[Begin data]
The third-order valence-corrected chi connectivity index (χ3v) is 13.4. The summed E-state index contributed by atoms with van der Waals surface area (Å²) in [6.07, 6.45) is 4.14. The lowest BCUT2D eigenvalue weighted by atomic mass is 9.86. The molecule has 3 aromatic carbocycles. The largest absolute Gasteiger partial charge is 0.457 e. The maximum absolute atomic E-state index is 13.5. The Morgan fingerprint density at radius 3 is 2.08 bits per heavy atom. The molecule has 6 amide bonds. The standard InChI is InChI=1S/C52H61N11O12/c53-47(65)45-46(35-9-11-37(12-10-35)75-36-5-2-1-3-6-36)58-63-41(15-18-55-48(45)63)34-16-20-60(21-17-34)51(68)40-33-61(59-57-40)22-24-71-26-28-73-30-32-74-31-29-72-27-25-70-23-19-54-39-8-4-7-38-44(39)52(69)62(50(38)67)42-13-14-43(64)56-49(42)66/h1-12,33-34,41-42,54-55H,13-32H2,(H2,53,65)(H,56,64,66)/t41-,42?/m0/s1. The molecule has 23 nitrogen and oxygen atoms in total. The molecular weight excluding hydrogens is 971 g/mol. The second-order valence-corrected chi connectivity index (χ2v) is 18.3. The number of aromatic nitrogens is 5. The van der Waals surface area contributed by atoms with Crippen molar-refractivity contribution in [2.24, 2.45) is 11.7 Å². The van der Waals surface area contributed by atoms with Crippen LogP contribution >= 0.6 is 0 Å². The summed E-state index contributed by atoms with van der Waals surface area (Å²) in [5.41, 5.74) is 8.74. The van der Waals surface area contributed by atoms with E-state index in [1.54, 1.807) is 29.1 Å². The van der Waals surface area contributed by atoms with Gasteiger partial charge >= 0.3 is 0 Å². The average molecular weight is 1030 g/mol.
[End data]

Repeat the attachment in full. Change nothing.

The third-order valence-corrected chi connectivity index (χ3v) is 13.4. The summed E-state index contributed by atoms with van der Waals surface area (Å²) in [6.07, 6.45) is 4.14. The lowest BCUT2D eigenvalue weighted by atomic mass is 9.86. The molecule has 3 aromatic carbocycles. The largest absolute Gasteiger partial charge is 0.457 e. The maximum absolute atomic E-state index is 13.5. The Morgan fingerprint density at radius 3 is 2.08 bits per heavy atom. The molecule has 6 amide bonds. The standard InChI is InChI=1S/C52H61N11O12/c53-47(65)45-46(35-9-11-37(12-10-35)75-36-5-2-1-3-6-36)58-63-41(15-18-55-48(45)63)34-16-20-60(21-17-34)51(68)40-33-61(59-57-40)22-24-71-26-28-73-30-32-74-31-29-72-27-25-70-23-19-54-39-8-4-7-38-44(39)52(69)62(50(38)67)42-13-14-43(64)56-49(42)66/h1-12,33-34,41-42,54-55H,13-32H2,(H2,53,65)(H,56,64,66)/t41-,42?/m0/s1. The molecule has 23 nitrogen and oxygen atoms in total. The molecular weight excluding hydrogens is 971 g/mol. The second-order valence-corrected chi connectivity index (χ2v) is 18.3. The number of aromatic nitrogens is 5. The van der Waals surface area contributed by atoms with Crippen molar-refractivity contribution in [2.24, 2.45) is 11.7 Å². The van der Waals surface area contributed by atoms with Crippen LogP contribution >= 0.6 is 0 Å². The summed E-state index contributed by atoms with van der Waals surface area (Å²) in [5.41, 5.74) is 8.74. The van der Waals surface area contributed by atoms with E-state index in [1.54, 1.807) is 29.1 Å². The van der Waals surface area contributed by atoms with Gasteiger partial charge >= 0.3 is 0 Å². The average molecular weight is 1030 g/mol.